“That regional race was really nerve-racking because Lester, the guy who I beat out for the third place spot, had actually beaten me in the TRC. I remember I was out in Lane 6, which kind of upset me because I thought I was going to be down in Lane 3,” reminisced Parker. “I like being on the inside better so I was all nervous about that and would I be able to knock off Lester. As we were coming around down the homestretch, he started to die, and I was gaining on him. There at the end I didn’t know if I got him or not. It was actually kind of funny because me and Coach Mo and Coach Eric (Carlin) were all there by the side saying ‘I think we won, I think we won,’ and Coach (Jeff) Shriver came over and was like ‘Dude, you beat him!’ There was no doubt in his mind. We were all waiting for the results, and Shriver was gung ho that I got him. It was crazy.”
“At Kokomo, there’s a lot of people there watching. We were trying to find different spots to stand and cheer him on,” said Moriarty. “Coach Carlin — he is my sprint coach, and he handles the majority of Dakota’s workout — he was on the back stretch and he was trying to get around to the front to see because he couldn’t tell.
“We felt like he had it, but he was just kind of on the sidelines just waiting to see. It was just an awesome feeling.”
Parker ended up finishing the year on a high note, recording a 51.02 stop at the Robert C. Haugh Track and Field Complex at IU to place 24th at the state meet and setting a school record in the process. It was a feel-good finish, but for Parker — a driven athlete who is known for staying after practice to put in extra work — one that brings with it the weight of expectations. Not content to rest on his laurels, he is now motivated to try to do even more.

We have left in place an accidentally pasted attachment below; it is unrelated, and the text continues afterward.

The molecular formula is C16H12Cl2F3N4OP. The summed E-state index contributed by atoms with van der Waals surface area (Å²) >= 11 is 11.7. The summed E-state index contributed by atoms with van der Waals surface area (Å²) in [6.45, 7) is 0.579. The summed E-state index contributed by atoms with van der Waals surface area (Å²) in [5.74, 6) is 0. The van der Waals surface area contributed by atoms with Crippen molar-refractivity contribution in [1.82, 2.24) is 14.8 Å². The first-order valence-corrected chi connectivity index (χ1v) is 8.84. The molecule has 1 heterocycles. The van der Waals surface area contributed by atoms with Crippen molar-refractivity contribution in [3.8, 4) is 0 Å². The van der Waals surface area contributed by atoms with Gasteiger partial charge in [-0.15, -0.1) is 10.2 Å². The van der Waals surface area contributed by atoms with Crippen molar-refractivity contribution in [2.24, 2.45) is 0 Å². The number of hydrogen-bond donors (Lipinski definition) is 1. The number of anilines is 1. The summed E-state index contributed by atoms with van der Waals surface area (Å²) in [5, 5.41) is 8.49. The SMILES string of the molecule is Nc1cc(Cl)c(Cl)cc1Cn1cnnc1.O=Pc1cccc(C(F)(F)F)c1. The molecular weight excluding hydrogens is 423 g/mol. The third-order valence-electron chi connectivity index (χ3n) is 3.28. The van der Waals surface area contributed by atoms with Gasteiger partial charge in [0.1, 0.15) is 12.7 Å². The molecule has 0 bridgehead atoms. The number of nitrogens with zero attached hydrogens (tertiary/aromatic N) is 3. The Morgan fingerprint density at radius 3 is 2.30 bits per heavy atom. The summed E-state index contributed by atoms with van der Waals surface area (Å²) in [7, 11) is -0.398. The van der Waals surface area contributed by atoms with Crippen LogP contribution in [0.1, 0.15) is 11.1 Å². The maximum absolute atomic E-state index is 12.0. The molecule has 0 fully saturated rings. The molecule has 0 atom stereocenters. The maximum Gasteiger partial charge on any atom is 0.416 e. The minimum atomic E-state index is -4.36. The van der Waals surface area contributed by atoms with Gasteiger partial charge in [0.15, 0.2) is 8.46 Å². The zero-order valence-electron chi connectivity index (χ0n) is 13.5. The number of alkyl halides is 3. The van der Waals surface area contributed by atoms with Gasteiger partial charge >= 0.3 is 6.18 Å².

“Going to state last year and getting the record, it’s kind of a blessing, and it’s a curse at the same time because now I know what I’m capable of and I know what I can do,” he said. “But last year there was no pressure, I was just out running to run. Now it’s, oh, I’ve got something to live up to; I’ve got a bench mark that I need to get and I need to be better than that. It’s a completely different feel this season now that I know what I can do, and now I’ve got to do better than that.”
As the 2018 track season gets underway, Parker is a standout among a solid list of returners for the Vikings.
Also back with the team is fellow senior Jameson Baker, a thrower who finished fifth in the shot put at the Kokomo Regional last year with a 49-10 throw. He’s joined by two more upperclassmen throwers in Will Hassenplug and Chase Browers, and Moriarty should be able to count on some steady points production in the throwing events. Whereas the Vikings were strongest in the sprints last spring, the graduation of Jared Mikel and Keith Wright left some holes in the 4×400 lineup to be filled. Senior mid distance runner Jordan Owens will fill some of that void and will be strong in the half-mile alongside Camden Tucker. Freshman Matthew Howes is a promising addition to this year’s squad and a valuable piece that Moriarty expects to be able to hold his own in any track event.
“We’ve got a lot of talent, it’s just we’re trying to get those practices in to get them conditioned, but we’re really excited,” Moriarty said. “We have a lot of young kids that are helping our program grow.”